I had a friend, who when asked where we were going, would always reply, To Hell if we don't change our ways. This always made me laugh given that I do believe in hell, the hells we make for ourselves, and the ones that are visited upon us. Growing up in a the heart of the Bible belt, I heard a lot about that fire and brimstone business, but it didn't scare me. The shit that scared me was all around -- loneliness, lost youth, spent dreams, a tremendous inordinate excitement for the new Wal-Mart and McDonalds (until I was in high school, I'd look at McDonalds as a big-city luxury, one you'd drive an hour to get to), and those sticky school day minutes that never seemed to pass. Lots of people had gone bad to drink, to crystal meth, and to all those other demons that appear, innocuous looking as baby powder. Baby powder shaped into straight lines by razorblades and served on mirrors.
One of my favorite anecdotes from Tennessee Williams' Memoirs involves his sister Rose, the obvious inspiration for many of his mad, enduring heroines. In and out of mental hospitals, she had few friends save for a parakeet that Tennessee had given to her. She loved her parakeet and made Tennessee visit her pet each time he came to visit her. But one day, she did not want him to see her friend. "She's not feeling well." He learned from the nurses that the bird had been dead for five days, but Rose wouldn't let them take the body. In his typical wry understatement and inherent kindness, Tennessee wrote that Rose wasn't good at accepting death. But sometimes she'd say, The dead came down with the rain last night. She never really recovered her mind, never really was functional. I think about her often, trapped in her own little glass menagerie, surrounded by reflective surfaces, but unable to look at herself. Of course, nobody I ever saw snort meth or cocaine off a mirror ever could either, not with the those mirrors anyway.Michelle's Spell of the Day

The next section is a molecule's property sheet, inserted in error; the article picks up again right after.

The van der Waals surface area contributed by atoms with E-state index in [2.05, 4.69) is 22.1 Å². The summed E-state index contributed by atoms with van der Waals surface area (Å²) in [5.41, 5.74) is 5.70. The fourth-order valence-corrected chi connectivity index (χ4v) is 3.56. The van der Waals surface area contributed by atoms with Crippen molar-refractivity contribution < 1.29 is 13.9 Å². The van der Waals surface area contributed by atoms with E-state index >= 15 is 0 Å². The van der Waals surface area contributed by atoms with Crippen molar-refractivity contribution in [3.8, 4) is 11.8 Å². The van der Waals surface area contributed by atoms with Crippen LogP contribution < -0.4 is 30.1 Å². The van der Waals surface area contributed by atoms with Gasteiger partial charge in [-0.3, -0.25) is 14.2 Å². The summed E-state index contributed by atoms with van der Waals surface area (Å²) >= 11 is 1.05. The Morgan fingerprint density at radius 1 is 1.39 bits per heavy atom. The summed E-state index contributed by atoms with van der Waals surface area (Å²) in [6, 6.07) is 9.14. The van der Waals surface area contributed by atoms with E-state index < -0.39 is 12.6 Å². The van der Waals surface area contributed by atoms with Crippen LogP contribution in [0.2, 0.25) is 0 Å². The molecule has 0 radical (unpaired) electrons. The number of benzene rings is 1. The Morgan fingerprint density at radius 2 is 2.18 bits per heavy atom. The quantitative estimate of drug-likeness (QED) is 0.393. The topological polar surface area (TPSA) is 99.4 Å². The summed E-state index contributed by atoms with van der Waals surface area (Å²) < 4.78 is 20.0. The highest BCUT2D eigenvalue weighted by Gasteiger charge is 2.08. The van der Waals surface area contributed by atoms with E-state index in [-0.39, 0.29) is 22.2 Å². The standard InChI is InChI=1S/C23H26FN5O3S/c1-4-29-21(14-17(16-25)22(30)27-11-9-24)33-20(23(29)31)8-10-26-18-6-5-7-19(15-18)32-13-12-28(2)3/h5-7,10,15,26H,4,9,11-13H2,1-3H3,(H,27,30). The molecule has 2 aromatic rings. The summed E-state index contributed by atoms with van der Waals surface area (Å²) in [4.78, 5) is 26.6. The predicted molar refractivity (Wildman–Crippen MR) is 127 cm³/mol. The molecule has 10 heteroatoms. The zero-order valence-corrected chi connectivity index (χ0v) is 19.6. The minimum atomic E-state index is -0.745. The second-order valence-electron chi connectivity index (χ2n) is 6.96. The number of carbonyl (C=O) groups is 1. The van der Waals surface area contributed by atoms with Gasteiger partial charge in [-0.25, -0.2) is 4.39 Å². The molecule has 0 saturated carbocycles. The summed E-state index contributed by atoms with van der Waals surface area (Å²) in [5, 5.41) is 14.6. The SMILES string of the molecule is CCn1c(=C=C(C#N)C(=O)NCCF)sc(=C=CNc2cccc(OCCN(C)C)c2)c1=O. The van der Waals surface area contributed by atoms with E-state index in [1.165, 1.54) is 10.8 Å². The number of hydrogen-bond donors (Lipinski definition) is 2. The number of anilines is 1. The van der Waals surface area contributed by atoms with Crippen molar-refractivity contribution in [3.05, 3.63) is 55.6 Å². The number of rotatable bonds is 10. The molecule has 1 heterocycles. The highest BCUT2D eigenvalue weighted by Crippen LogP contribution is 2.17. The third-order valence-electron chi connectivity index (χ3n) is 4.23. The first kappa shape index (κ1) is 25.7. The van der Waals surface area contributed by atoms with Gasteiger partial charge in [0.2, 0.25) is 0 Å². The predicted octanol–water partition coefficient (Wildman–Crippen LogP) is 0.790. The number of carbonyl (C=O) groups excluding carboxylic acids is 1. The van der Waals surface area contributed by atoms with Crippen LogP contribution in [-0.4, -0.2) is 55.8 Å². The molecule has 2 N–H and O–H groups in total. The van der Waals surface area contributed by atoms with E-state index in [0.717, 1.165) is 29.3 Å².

"There is a time for departure even when there's no certain place to go." Tennessee Williams
Drinking cookbook suggestion: Domesticity: A Gastronomic Interpretation of Love Bob Shacochis
Benedictions and Maledictions